What does the crown of thorns define what does it stand for or what does it mean?

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August 19, 2008 6:00PM

The Crown of Thorns has no real symbolic interpretation. When

Jesus was crucified the jumped-up charge was first of blasphemy

because 'he claimed to be God' (as the pharisees and priests said).

However, this would not be a capital punishment issue according to

the Romans because no legal execution could be performed except by

them (despite illicit stonings performed by lynch-mobs in dark

alleys), and blasphemy, in their eyes, did not deserve capital

punishment. To cope with this the priests and pharisees then used

the tack that Jesus claimed to have authority in the 'Kingdom of

God' - in other words he declared himself a king. To declare

oneself a king was an issue with the Romans as this was seen

as treason agaist the Roman emperor. "If you free this man," said

the pharisees, "you are no friend of Caesar". Therefore the weak

Pilate had no option but to authorise his execution. At the

crucifixion, to fulfil prophesies about him, Jesus was mocked by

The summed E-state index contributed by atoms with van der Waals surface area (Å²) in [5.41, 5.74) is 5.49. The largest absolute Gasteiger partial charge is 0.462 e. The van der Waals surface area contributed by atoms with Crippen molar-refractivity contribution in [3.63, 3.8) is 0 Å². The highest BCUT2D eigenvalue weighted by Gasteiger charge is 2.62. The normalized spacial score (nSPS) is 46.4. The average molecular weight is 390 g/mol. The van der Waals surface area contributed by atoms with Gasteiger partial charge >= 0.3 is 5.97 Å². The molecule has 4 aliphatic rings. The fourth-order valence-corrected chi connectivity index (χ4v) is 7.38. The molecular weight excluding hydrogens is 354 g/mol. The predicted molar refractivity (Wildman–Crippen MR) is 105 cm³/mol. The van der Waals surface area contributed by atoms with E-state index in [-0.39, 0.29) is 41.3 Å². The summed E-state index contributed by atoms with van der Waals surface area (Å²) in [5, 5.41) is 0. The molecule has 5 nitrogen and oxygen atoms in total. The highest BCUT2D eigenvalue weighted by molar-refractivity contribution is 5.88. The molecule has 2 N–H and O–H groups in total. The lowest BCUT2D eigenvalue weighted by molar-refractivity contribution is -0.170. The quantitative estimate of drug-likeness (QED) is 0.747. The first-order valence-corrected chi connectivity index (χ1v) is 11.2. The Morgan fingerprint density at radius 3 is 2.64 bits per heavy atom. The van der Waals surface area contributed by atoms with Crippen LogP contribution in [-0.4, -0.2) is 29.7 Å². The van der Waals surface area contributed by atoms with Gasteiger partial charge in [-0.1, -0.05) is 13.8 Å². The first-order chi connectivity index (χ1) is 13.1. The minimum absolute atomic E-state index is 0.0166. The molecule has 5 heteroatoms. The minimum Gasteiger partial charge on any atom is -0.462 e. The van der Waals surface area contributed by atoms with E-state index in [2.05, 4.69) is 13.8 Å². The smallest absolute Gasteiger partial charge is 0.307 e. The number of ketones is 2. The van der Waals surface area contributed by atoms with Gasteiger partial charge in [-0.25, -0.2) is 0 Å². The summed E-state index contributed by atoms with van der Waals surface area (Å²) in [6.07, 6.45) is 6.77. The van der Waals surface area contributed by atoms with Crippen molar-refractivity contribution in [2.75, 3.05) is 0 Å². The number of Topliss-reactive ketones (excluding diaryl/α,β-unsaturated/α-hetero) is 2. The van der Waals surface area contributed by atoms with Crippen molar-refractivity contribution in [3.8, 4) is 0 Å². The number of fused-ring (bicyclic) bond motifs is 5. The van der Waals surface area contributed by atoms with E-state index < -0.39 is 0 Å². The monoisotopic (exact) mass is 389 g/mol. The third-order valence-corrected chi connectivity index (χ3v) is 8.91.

the guards, and they weaved a 'crown' for the new 'king' - out of

thorns which dug into his scalp. so the crown was simply a device

for mocking Jesus, and for inflicting even more pain on him. To

suggest that there are hidden ''symbolic" meanings is a little

contrived and has no basis in scripture. Incidentally, it was

traditional for the crime of an executed man to be written on a

board and nailed on the cross above his head - as a warning to

others. In Jesus' case, the 'crime' read "Jesus of Nazareth, the

King of the Jews" in Hebrew, Greek and Latin - the three languages

common in that area. When the pharisees complained saying that they

wanted the wording changed to "He said he was the king of

the Jews", Pilate refused, stating that what he had written would

stay written. Thus the weak leader Pilate at least had some grip on

what Jesus' role actually was, and although he would go down in

history as a feeble leader and the man who authorised Christ's

execution, one can argue that, because Jesus' salvation was the

result of that very execution, Pilate was actually doing God's work

- and this last act of defiance might make us think a little more

about this man's inner strength.

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